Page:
Trinity’s an eyesore dangerous to walkers

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At the request of a previous writer and the county engineering department, I would like to express my view of the current options being presented for improving Trinity Drive.  I completely agree that Trinity is an eyesore and dangerous to pedestrians and bicyclists and some intersections are quite dangerous for vehicles as well.  It is a good idea to fix it.  
However, any fix  based on reducing lanes on Trinity is doomed to failure. Anyone who was downtown between 5-7 p.m., Dec. 16 during the major snowfall can tell you that  the current number of lanes on Trinity is insufficient.  Downtown and truck bypass  traffic was stopped and/or crawling for hours. Anyone who works at the lab can tell you that on snow days, it can take hours to get home, even living in Los Alamos, due to traffic back up from N.M. 502. The real need is for the front hill road and the truck route to be widened to four lanes rather than reducing  lanes on Trinity Drive.  
I totally support widening Trinity Drive, and I realize some property would have to be acquired in order to do so.  Nevertheless, I think it is time for planning and engineering to bite the bullet and insist on a system that really works despite political obstacles. There is a great deal of political support for more bike lanes, trees and pedestrian walkways and there are creative ways to add all of the above, but they would require acquiring more land.  
I do not know what to say about traffic circles as solutions to the intersection problems.  I think the one at Diamond Drive and San Ildefonso works very well, but the traffic there is much lighter. I am not sure putting in traffic circles that handle four lanes of traffic would work here, and I certainly would not start with eight or 10. Try one four-lane traffic circle and see if it works.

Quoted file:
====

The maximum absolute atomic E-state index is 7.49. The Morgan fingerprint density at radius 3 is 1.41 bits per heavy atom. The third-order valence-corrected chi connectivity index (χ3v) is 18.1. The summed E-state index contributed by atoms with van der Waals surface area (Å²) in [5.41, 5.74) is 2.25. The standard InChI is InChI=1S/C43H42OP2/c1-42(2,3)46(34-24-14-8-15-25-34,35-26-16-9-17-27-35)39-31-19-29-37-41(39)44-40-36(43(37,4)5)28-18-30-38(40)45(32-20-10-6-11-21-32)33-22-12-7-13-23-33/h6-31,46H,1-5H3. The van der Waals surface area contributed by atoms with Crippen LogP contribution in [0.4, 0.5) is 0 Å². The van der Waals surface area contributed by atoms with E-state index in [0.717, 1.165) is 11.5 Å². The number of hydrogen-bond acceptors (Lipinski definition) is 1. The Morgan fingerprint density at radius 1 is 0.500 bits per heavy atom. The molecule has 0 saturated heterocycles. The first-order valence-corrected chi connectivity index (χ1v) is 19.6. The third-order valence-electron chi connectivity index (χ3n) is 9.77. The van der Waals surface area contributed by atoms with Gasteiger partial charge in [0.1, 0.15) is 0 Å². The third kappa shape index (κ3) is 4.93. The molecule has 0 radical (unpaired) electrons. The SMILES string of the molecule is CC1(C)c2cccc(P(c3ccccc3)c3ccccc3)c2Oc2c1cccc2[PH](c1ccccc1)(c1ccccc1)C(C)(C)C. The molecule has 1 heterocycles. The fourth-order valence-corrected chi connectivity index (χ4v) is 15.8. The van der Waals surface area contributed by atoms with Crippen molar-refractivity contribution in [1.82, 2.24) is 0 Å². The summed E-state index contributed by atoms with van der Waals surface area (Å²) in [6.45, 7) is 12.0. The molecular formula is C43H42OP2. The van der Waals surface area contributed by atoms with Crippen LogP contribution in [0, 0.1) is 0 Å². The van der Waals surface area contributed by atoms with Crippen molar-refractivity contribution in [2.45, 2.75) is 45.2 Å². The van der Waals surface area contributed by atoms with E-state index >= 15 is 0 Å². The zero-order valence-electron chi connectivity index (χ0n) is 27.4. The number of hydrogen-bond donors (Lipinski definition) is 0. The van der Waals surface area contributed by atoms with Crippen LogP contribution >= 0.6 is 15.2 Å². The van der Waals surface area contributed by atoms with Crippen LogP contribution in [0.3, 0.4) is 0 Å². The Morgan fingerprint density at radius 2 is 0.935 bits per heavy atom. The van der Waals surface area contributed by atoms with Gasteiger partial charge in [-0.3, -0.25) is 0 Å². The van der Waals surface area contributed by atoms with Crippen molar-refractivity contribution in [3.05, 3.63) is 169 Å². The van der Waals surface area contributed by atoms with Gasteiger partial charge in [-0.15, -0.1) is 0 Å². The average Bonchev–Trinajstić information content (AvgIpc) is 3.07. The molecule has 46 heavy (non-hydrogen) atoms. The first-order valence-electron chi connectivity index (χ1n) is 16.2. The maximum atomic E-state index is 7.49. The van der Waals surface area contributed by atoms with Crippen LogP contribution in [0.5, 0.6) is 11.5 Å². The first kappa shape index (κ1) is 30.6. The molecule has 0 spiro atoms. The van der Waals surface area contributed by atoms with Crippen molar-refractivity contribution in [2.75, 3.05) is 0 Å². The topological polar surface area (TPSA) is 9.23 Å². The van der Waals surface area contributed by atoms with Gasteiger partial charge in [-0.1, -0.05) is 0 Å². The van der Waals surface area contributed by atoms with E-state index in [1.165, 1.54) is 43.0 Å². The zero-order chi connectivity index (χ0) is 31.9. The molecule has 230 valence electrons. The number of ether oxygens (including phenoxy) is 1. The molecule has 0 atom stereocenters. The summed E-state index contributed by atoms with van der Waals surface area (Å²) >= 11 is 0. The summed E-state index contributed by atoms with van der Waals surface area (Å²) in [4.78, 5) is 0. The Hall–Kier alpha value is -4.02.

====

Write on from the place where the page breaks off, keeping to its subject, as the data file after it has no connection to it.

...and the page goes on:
Trinity has long needed a stop light at 20th Street. In spite of multiple requests and accidents, this light has not been installed because the county doesn’t have even the small amount of land necessary for it.  There are times when public safety should trump private ownership.  This is one.  
And though snow storms at quitting time should be enough to dissuade council from narrowing Trinity, an important event to consider is the need for evacuation in an emergency.  It was difficult to do so during the Cerro Grande Fire and it would be even more difficult with a narrower Trinity Drive and 10 traffic circles.  I  believe we should always provide for orderly evacuation of Los Alamos.  

Betty Ann Gunther

Los Alamos